Aston prepares to face former coach and mentor Kear

AS soon as Batley Bulldogs secured their dramatic passage into a maiden Championship Grand Final, there was an instant realisation about the narrative that would unfold, writes Dave Craven.

Sheffield Eagles' coach Mark Aston.

That is because, of course, their coach John Kear would be taking on a Sheffield Eagles side tomorrow led by Mark Aston, who 15 years previously, had been his key playmaker during the South Yorkshire club’s finest hour.

Scrum-half Aston won the Lance Todd Trophy after his stellar kicking for Sheffield helped unpick Wigan Warriors and deliver the 1998 Challenge Cup final in one of the sport’s biggest upsets.

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Now Aston is coach of the Eagles and bidding to make his own piece of history by seeing the champions become the first side to win consecutive Championship Grand Final victories.

To do that, he must outwit Kear – one of the big influences on his own career and whose current Batley side clearly play the role of underdogs again.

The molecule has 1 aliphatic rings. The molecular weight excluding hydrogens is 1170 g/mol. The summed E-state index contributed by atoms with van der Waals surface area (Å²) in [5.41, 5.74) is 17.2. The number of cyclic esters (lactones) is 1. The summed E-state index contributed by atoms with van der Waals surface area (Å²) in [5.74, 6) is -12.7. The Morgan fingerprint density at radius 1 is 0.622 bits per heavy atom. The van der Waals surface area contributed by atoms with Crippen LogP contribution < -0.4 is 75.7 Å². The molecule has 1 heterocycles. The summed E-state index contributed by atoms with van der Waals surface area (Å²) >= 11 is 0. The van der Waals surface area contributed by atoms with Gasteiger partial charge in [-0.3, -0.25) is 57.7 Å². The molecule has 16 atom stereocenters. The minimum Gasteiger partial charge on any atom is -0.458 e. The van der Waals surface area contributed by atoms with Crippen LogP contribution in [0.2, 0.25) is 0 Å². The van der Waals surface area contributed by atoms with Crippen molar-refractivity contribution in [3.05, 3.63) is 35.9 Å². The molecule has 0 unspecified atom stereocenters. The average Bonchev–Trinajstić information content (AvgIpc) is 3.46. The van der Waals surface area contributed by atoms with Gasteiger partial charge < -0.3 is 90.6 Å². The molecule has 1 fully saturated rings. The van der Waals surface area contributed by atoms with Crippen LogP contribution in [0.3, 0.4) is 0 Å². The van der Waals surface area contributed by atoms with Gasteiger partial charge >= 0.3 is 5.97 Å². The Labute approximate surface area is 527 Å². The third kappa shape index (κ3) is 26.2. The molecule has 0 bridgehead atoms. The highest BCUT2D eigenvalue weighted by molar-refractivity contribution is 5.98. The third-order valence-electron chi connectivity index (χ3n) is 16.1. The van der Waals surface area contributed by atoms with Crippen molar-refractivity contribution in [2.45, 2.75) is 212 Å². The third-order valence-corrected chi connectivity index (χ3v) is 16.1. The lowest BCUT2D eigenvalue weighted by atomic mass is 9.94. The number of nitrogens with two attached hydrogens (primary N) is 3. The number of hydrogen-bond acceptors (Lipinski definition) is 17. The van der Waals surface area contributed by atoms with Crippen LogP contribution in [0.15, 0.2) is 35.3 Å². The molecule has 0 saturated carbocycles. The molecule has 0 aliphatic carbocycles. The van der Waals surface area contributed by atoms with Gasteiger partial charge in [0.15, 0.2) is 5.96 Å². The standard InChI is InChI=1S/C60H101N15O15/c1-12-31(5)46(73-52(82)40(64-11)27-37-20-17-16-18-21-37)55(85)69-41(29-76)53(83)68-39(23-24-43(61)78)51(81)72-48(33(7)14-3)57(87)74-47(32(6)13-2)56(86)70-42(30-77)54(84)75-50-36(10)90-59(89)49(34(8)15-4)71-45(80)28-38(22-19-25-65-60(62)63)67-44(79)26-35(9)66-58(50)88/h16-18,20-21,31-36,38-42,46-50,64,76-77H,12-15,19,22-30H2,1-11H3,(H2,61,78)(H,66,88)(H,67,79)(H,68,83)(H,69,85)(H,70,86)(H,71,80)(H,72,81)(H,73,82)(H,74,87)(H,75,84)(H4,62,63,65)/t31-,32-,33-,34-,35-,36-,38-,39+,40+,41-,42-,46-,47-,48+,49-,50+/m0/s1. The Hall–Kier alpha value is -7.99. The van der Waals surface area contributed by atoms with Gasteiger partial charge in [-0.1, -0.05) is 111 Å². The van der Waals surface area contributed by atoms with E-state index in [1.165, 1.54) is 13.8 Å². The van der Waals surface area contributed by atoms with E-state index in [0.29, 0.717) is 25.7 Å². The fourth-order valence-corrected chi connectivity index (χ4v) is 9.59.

They are seeking to make history of their own by becoming the first club to win from outside the top four.

“It’s definitely a positive for Batley to have John Kear in charge,” said Aston.

“In 1998, when we won the Challenge Cup, he managed to get us all as a squad in a really good place and we won the competition.

“Batley have been outstanding this season and John has definitely played a big part in that.

“They are a good team, in a good place so Sunday will be a fascinating game.

“We won last year and now we’re looking to become the first side to win the final in back-to-back seasons which brings a certain pressure,” he said.

Sheffield have endured a difficult run-in, having slipped up in their bid to win the League Leaders’ Shield and then losing their opening play-off at home to Halifax.

They then had to beat Dewsbury Rams and away at Halifax to secure their place in a third successive final.

Aston, meanwhile, insists he has carved out his own style of management since following Kear into coaching.

“You take a little bit of everything from all the coaches you have played and worked under,” he said.

“I would be lying if I said that I haven’t taken anything from John.”